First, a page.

Joyriding, although not specific to Ireland, has been a problem in this country for many decades. It is a social problem that is most prevalent in the more socially deprived suburbs of large urban centres. Joyriding is not a criminal offence so joyriders are usually charged with minor offences, so there is no significant deterrent to the activity. This limits the powers of the Gardai to prevent it. The problem has been concentrated mainly in Dublin with the majority of joyriders being from the capital, but in recent years it has spread to become a significant occurrence in other cities such as Cork and Limerick. Most joyriders are teenage boys and the average age of offenders is about seventeen. There seems to be a progression in the career of a joyrider with a passive role being played from a very young age (either watching or as a passenger). Then the child will be more active in the driving and will drive a “company” car, which is a car bought for the purpose of joyriding. Company cars are cheap cars that the joyrider uses to hone their driving skills. They are becoming increasingly available as people who want to get rid of cars that have failed the National Car Test and we live in a culture of the disposable car with little recycling facilities readily available.

Although joyriding is obviously a problem related to social deprivation, it is not a common activity, even in the most deprived of inner city estates. It is only a minority who joyride in the estates and they are usually very unpopular. It is, however, a glamorous pursuit for those who are in the clique and it provides status to those who have low esteem and are poor achievers in other aspects of their lives. Company cars are usually driven around the estates where the joyrider lives and then destroyed and abandoned, but often they act as playgrounds for very young children who may become future joyriders. After this the older joyrider may progress to stealing cars or other crimes and they venture further out beyond the estates where they live. For some joyriding is just a passing adolescent phase and they may go on to have children who subsequently joyride. In some cases, the cars are abandoned up in the Dublin or Wicklow Mountains, as were the cars photographed in this series of images. It is likely the buzz of the speed and the danger that is the attraction to joyriding and it is the whole process that is important from the stealing to the driving dangerously to the destruction of the vehicle.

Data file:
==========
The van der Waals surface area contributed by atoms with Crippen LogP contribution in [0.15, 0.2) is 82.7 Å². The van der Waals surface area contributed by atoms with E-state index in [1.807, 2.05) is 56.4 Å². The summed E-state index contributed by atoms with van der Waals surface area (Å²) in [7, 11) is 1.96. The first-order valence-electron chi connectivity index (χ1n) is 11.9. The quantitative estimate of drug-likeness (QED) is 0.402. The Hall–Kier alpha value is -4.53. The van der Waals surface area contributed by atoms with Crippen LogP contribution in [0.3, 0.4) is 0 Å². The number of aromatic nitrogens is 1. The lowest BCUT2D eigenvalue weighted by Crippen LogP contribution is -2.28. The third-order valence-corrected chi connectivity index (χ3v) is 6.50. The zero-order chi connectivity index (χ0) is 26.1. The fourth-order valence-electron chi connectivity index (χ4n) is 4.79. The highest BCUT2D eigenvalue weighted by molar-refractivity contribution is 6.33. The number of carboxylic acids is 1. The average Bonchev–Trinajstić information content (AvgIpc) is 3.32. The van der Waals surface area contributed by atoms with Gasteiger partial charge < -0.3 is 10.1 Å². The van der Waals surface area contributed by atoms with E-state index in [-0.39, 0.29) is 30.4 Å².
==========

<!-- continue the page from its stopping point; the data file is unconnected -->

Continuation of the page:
There does not seem to be any fear of potential accidents and this is part of the bravado to assume you have superior driving skills. They do not feel any guilt or remorse as they feel that the owners of the car are rich and will have the car insured. Any victims of their dangerous driving should not have got in the way. The ritualistic burning of the car before abandonment is an essential part of the enjoyment and the rush. The crescendo of the experience is the spectacular “whoosh” of the petrol tank as it ignites.

© Conor Caffrey 2007